Re: [Q] TinyLinux project status (resend)

Rob Landley

On 04/24/2012 05:22 PM, Tim Bird wrote:
On 04/24/2012 03:13 PM, Gustavo Sverzut Barbieri wrote:
On Tue, Apr 24, 2012 at 7:02 PM, Tim Bird <tim.bird@...> wrote:
On 04/24/2012 12:22 PM, Rob Landley wrote:
On 04/18/2012 10:25 AM, Gross, Mark wrote:
I'd like to see Linux fit in stuff that this too :
Linux in under 2 megabytes of RAM, even when running from ROM, is not a
realistic goal.
Call me a glutton for punishment. I have a background project to see if
Linux running in 1M is possible. The budget for some items:
256K kernel
256K library
64k shell
128k multi-call utility

In general, this would require (as Rob points out), reverting a lot
of features that have crept into Linux, and substituting smaller
code for some pieces.

I've run Linux in as small as 2.5 meg (but with kernel and app XIP).
In the early days, I had a web server running in 4 meg (but with swap).

However, this is probably something I'll never find time to do...
As said in this mail thread, it all boils down to "is it worth?" question.

Recently the embedded space got beefy. Phones and tablets are like
desktop computers. Even network routers, tvs and cameras got bumps.
Um, they're explicitly replacing desktop computes.

Mainframe -> minicomputer -> microcomputer -> smartphone. This is the
third regeneration of the computer industry (we're up to Tom Baker).

Nobody needed to wait for the "priesthood" to turn your punched cards
into a printout once your department had its own mini terminals down the
hall. Nobody needed the terminal down the hall when they had a micro
computer on their desk. Nobody needs the computer in their desk when
they have a computer in their pocket.

Add in a USB docking station (Toshiba Dynadock or similar), and you can
hook your phone up to a keyboard, mouse, two big monitors, speakers,
extra disk space gigabit ethernet, and so on. (Yes, we need drivers for
this stuff but most of it we've already got.) All through the same USB
that powers the device. Given that the now-obsolete Nexus One had 512
megs ram, a gigahertz processor, and up to 32 megs of sd card, the only
things stoping it from being a self-hosting development workstation was
user interface issues and software.

The crappy little 8-bit boxes gave way to the PC because it was
displacing the minicomputer and stealing all the users, while growing
the market. The smart phone has hundreds of millions of PC users to yank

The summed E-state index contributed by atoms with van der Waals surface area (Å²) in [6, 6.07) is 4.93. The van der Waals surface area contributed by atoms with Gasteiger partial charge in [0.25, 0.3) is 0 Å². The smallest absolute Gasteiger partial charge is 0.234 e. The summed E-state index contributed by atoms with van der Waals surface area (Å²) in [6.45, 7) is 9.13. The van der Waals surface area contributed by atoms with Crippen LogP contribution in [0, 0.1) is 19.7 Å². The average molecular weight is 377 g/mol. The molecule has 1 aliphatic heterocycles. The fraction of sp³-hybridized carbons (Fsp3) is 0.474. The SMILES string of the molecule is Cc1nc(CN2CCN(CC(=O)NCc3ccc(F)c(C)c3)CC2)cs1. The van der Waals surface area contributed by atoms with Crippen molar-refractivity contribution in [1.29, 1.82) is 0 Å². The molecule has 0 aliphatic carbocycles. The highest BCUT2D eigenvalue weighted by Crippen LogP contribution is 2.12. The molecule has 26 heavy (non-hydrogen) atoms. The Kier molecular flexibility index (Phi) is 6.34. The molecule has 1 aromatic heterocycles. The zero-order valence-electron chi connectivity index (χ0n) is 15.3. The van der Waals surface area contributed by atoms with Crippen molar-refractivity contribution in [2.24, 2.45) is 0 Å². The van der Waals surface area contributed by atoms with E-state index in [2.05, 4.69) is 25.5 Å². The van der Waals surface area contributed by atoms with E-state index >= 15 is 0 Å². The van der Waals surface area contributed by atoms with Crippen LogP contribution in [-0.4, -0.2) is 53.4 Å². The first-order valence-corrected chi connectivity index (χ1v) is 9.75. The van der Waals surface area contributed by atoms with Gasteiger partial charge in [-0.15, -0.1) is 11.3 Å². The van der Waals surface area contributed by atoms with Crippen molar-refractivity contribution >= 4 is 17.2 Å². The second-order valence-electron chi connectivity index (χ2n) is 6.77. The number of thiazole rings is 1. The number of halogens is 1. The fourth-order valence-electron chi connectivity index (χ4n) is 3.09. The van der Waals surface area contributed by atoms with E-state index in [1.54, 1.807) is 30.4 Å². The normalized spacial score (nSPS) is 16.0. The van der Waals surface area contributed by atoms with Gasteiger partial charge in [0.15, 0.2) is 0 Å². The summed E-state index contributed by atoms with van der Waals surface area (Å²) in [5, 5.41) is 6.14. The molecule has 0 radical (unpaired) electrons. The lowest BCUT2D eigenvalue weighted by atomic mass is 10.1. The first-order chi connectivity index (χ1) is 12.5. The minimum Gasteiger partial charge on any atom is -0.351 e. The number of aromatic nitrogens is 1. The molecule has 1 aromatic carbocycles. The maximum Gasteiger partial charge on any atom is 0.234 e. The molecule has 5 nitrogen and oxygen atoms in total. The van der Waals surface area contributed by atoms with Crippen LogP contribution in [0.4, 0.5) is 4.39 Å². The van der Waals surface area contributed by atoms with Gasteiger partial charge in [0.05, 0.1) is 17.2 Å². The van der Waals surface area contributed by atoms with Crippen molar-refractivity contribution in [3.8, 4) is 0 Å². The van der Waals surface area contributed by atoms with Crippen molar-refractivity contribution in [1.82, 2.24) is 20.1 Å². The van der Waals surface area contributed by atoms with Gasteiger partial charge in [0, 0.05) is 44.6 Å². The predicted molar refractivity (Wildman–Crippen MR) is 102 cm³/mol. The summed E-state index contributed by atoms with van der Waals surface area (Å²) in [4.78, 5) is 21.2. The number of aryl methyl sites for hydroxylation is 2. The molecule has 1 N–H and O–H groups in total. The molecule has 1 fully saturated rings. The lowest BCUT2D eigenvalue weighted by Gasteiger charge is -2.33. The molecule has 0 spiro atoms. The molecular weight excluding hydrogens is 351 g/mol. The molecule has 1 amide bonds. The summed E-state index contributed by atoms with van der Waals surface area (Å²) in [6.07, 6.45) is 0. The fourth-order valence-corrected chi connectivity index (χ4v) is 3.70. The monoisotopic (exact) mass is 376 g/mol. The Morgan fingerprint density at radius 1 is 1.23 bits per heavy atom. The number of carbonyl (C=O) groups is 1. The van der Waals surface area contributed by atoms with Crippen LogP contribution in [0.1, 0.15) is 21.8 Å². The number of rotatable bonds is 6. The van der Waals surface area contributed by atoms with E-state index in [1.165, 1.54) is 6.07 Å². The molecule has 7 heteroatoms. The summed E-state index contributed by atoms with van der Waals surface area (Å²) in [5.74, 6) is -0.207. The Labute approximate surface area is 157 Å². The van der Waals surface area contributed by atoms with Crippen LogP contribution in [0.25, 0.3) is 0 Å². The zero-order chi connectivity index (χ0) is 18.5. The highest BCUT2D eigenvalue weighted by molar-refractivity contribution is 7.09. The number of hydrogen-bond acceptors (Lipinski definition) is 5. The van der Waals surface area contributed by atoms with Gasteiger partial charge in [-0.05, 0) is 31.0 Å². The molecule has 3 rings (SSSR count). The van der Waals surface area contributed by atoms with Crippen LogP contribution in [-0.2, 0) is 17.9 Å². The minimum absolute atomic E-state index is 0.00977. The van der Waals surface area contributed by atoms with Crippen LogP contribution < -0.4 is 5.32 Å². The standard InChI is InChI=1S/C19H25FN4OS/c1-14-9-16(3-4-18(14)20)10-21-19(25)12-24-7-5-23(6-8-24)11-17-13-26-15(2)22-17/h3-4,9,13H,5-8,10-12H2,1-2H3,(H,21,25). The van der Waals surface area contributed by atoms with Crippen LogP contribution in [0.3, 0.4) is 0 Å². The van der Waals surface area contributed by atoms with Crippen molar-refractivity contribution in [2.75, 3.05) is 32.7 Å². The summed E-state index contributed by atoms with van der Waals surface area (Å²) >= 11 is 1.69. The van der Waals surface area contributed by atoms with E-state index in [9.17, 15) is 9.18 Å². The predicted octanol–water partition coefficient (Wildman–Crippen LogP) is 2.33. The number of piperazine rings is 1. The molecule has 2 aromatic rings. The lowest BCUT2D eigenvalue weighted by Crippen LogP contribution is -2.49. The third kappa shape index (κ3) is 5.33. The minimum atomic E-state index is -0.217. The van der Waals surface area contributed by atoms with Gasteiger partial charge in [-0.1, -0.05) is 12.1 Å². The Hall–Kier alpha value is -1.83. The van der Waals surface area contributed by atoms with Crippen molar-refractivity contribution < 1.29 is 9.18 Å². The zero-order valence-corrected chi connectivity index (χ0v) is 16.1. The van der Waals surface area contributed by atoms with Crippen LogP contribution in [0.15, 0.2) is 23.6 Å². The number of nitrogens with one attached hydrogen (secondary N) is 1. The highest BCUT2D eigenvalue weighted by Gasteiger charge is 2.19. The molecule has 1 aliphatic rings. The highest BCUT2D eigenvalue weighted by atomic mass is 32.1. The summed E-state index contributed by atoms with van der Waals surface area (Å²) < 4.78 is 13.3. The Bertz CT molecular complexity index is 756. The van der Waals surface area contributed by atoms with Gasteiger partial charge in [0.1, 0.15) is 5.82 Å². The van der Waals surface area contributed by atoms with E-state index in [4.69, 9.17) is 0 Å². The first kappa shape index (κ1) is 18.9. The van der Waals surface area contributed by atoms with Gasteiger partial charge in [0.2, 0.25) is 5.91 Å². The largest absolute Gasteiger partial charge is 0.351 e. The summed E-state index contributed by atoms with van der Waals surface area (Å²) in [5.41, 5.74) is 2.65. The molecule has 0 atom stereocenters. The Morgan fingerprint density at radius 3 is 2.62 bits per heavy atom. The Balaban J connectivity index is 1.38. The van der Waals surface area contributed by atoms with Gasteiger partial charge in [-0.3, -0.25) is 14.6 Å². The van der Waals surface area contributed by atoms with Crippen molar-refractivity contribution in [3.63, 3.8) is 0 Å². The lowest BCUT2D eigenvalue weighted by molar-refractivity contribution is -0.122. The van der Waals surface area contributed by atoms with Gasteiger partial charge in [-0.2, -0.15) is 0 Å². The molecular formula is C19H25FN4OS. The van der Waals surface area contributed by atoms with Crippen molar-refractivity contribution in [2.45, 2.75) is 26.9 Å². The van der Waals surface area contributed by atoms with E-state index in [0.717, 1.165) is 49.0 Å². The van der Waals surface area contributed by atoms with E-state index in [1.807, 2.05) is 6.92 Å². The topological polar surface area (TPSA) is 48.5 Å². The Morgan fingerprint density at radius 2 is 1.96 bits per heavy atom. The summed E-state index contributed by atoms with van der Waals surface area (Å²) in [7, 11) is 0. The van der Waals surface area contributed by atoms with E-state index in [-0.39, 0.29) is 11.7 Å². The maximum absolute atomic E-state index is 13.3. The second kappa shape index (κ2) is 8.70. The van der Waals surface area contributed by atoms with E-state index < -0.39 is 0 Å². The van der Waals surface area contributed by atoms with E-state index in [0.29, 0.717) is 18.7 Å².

away and BILLIONS of people without a PC.

But smartphones growing up out of the embedded space to establish a new
powerful general purpose computing plaform with a standards and a
polished user interface is _not_ the end of the embedded space.

If you think of things like "smart dust" running Linux, then
it might be worth it. I don't know about you, but I don't want
to require more than 1M of ram on my dust computers. ;-)
The target I'e been considering isn't nearly that exotic. I'm pondering
disposable computing, electronics of the "blinky LED" variety you saw so
much of 5 years ago, capable of running Linux.

The raspberry pi is $25 for a machine with HDMI output. Now imagine a 25
cent machine, 4 megs of ram running on a watch battery at maybe 16 mhz
when not quiesced, and the output is some cheap bus (serial, i2c, mmc,
spi) that drives a "digital paper" like display on the front of a cereal
box. So your box of captain crunch can change what it says on the front
every 30 seconds (and maybe an accelerometer lets it know when it's
"active" so it can respond; touch screen would be awesome).

Sure it'd only last 6 months before the battery dies, but the cereal in
the box is stale at that point anyway. The "free toy inside" level of
resources can get quite an advertising "pop" if done right.

The other reason it might be worth it is purely for speed. A really
small system can fit in cache better (indeed the entire system might fit
in cache on a modern processor). This should help with performance,
at the expense of fancy algorithms for things like scheduling,
memory management and networking.
You're forgetting security and reliability. The idiots doing selinux are
confusing security with availability, you don't make a system more
secure by making it more complicated any more than you make it more
_waterproof_ by making it more complicated. What you do is you
thoroughly inspect every part of it to make sure nothing anywhere leaks.

Tiny, simple software is more auditable.

GNU/Linux isn't: Linux=GPLv2, GNU=GPLv3+, they can't share code.
Either it's "mere aggregation", or a license violation. Pick one.

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